This new and exciting dietary career has developed to meet the needs of restaurants which feature fresh, natural foods found in the wild. The job demands an expert who knows which plants are edible, where to find them, how to harvest them, and how to cook them. Professional food foragers may own a business or work for a specialized restaurant to provide these special and rare items. This foraging for food is very popular in California as there are many non-native and native plants available for harvesting, as well as exclusive restaurants which feature fresh foods found in the wild on their menus. Live in an urban environment? Don’t worry! Many farm-to-table restaurants are looking for experts to forage for them at farmer’s markets, ethnic produce stands, and more. Data on job growth and earnings has not been published as yet because this is such a new field, but STEM Jobs magazine reports a median annual salary of $55,395 for this career best suited for Explorer STEM Types with a bachelor’s degree in food science or botany. The demand for local and natural foods is growing, and the demand for this culinary career should grow in response to that demand.
4. Food Scientist
Chemistry and biology courses in high school can be the first step to a dietary career as a food scientist. A love of research is also important in this job, which makes it a great fit for those with Explorer STEM Types, as this scientist begins with research of food and the manufacture of food. Other work in this field may include nutritional analysis of food products or enforcement of regulations regarding food preparation and labeling. Chemistry also plays a part in a food scientist’s work studying the fats, carbohydrates, and proteins in our food and how they work together. Specialty fields in crop production, animal nutrition, or even soil and plants can be pursued by these scientists. A bachelor’s degree in chemistry, food science, or biology is just the beginning of education in this dietary career as a master’s degree or a doctorate degree is required for those who wish to teach or conduct research. A median annual salary of $62,920 can be earned in this field which has grown 15 percent per year in the last five years.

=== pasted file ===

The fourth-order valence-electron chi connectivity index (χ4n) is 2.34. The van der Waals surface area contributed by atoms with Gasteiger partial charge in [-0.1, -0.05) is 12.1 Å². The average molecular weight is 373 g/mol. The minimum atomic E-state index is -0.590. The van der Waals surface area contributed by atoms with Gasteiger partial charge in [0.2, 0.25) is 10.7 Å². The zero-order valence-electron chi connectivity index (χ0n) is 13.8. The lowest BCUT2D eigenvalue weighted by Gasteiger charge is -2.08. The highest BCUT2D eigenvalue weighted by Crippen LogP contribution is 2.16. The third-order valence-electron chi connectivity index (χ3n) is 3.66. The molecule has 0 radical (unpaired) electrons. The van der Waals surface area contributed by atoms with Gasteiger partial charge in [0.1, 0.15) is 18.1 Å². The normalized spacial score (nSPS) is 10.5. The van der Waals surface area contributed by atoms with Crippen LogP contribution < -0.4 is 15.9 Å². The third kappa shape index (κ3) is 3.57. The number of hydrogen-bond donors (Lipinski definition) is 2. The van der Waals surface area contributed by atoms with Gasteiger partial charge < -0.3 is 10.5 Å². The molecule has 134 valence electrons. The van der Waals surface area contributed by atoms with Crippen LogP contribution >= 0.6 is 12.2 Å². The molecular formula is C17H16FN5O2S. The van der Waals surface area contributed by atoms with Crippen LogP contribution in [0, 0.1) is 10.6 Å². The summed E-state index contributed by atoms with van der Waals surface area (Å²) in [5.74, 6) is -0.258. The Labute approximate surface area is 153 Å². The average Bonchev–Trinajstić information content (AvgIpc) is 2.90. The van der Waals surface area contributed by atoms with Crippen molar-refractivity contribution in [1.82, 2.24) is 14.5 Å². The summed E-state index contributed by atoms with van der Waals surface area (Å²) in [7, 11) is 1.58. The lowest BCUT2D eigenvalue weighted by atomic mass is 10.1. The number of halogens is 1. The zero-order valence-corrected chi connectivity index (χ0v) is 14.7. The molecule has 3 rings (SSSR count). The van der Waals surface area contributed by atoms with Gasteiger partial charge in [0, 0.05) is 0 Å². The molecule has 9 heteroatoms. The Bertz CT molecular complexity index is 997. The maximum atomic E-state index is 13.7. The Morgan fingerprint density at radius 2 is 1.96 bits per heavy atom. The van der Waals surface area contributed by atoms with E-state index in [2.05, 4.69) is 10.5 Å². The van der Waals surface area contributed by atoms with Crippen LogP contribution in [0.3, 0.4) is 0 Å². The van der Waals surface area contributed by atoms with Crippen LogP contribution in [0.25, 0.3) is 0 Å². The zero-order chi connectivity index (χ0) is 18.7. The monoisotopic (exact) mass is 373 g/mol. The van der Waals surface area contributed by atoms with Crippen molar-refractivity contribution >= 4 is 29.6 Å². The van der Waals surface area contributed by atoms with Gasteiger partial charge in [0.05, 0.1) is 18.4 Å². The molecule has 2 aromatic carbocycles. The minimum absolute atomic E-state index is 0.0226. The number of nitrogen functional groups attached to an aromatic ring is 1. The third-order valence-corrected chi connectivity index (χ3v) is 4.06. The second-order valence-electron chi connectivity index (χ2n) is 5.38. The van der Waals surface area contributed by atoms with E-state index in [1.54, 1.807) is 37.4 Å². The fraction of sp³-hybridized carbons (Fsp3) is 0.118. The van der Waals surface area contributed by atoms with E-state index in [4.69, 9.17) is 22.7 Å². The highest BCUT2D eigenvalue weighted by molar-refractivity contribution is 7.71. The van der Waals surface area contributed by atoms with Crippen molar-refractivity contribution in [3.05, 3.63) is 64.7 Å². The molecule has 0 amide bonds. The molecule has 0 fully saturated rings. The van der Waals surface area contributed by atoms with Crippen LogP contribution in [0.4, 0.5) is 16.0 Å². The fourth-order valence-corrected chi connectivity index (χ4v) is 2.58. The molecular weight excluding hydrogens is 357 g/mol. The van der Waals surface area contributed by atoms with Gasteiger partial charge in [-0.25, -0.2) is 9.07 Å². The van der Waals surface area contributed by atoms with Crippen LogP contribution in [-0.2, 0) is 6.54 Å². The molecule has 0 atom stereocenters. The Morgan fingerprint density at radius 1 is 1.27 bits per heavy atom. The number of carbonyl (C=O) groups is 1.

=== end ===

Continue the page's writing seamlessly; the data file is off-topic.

5. Health Teacher
No job is more important than teaching, and health teachers promote good health in their students by teaching them about the importance of good food choices, combined with exercise and routine medical care. Advisors are well suited for this career, and health teachers may be the only source of education about fitness, diet, and physical and mental health for students. Success in any career begins with a student who is healthy and able to live a productive life. Health teachers must have a bachelor’s degree in education, health, or psychology and earn a state teaching certificate. A median annual salary of $56,690 is earned by health teachers who may work in a variety of medical and health care service facilities in addition to schools. Employment of health teachers is expected to grow faster than the average for all jobs, at the rate of 13 percent through 2024.
Whether you like to forage in the wild for unusual foods, create new food recipes, study food, or teach others about it, you can find some amazing dietary careers to allow you to pursue your food passion.